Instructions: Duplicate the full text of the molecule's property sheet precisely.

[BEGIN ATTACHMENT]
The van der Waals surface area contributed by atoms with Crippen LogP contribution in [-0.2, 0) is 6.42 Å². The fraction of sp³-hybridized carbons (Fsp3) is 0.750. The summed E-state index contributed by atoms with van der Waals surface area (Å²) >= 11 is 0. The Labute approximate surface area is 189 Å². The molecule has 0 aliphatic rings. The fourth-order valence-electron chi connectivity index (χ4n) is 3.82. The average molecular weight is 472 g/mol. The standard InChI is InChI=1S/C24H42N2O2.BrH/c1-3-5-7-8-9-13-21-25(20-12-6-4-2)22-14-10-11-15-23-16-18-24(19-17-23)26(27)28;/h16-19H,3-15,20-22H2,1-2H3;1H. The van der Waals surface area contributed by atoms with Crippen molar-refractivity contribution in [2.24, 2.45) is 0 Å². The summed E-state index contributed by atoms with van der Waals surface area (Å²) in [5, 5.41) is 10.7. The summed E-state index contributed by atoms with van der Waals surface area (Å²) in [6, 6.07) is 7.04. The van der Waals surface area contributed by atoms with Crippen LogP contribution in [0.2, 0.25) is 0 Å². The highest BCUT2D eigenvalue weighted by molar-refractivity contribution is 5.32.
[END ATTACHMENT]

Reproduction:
The van der Waals surface area contributed by atoms with Crippen LogP contribution in [-0.2, 0) is 6.42 Å². The fraction of sp³-hybridized carbons (Fsp3) is 0.750. The summed E-state index contributed by atoms with van der Waals surface area (Å²) >= 11 is 0. The Labute approximate surface area is 189 Å². The molecule has 0 aliphatic rings. The fourth-order valence-electron chi connectivity index (χ4n) is 3.82. The average molecular weight is 472 g/mol. The standard InChI is InChI=1S/C24H42N2O2.BrH/c1-3-5-7-8-9-13-21-25(20-12-6-4-2)22-14-10-11-15-23-16-18-24(19-17-23)26(27)28;/h16-19H,3-15,20-22H2,1-2H3;1H. The van der Waals surface area contributed by atoms with Crippen molar-refractivity contribution in [2.24, 2.45) is 0 Å². The summed E-state index contributed by atoms with van der Waals surface area (Å²) in [5, 5.41) is 10.7. The summed E-state index contributed by atoms with van der Waals surface area (Å²) in [6, 6.07) is 7.04. The van der Waals surface area contributed by atoms with Crippen LogP contribution in [0.2, 0.25) is 0 Å². The highest BCUT2D eigenvalue weighted by molar-refractivity contribution is 5.32.